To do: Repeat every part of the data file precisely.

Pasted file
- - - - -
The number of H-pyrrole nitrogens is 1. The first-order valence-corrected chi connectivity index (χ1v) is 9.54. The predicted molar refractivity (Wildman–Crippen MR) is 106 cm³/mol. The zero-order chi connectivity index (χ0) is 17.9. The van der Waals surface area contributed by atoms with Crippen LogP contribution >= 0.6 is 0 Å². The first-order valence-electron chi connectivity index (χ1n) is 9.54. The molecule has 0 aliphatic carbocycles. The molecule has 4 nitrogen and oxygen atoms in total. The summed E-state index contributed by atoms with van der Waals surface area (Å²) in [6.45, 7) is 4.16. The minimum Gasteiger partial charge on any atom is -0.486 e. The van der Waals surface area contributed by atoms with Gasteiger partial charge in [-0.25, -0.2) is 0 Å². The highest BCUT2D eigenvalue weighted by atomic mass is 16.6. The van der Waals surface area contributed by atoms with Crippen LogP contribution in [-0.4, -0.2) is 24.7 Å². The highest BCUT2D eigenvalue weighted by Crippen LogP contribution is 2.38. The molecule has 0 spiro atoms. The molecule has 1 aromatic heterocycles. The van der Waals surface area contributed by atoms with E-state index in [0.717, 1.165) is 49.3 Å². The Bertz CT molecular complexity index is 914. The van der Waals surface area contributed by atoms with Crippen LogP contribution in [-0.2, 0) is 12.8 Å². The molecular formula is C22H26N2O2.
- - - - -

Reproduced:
The number of H-pyrrole nitrogens is 1. The first-order valence-corrected chi connectivity index (χ1v) is 9.54. The predicted molar refractivity (Wildman–Crippen MR) is 106 cm³/mol. The zero-order chi connectivity index (χ0) is 17.9. The van der Waals surface area contributed by atoms with Crippen LogP contribution >= 0.6 is 0 Å². The first-order valence-electron chi connectivity index (χ1n) is 9.54. The molecule has 0 aliphatic carbocycles. The molecule has 4 nitrogen and oxygen atoms in total. The summed E-state index contributed by atoms with van der Waals surface area (Å²) in [6.45, 7) is 4.16. The minimum Gasteiger partial charge on any atom is -0.486 e. The van der Waals surface area contributed by atoms with Gasteiger partial charge in [-0.25, -0.2) is 0 Å². The highest BCUT2D eigenvalue weighted by atomic mass is 16.6. The van der Waals surface area contributed by atoms with Crippen LogP contribution in [-0.4, -0.2) is 24.7 Å². The highest BCUT2D eigenvalue weighted by Crippen LogP contribution is 2.38. The molecule has 0 spiro atoms. The molecule has 1 aromatic heterocycles. The van der Waals surface area contributed by atoms with E-state index in [0.717, 1.165) is 49.3 Å². The Bertz CT molecular complexity index is 914. The van der Waals surface area contributed by atoms with Crippen LogP contribution in [-0.2, 0) is 12.8 Å². The molecular formula is C22H26N2O2.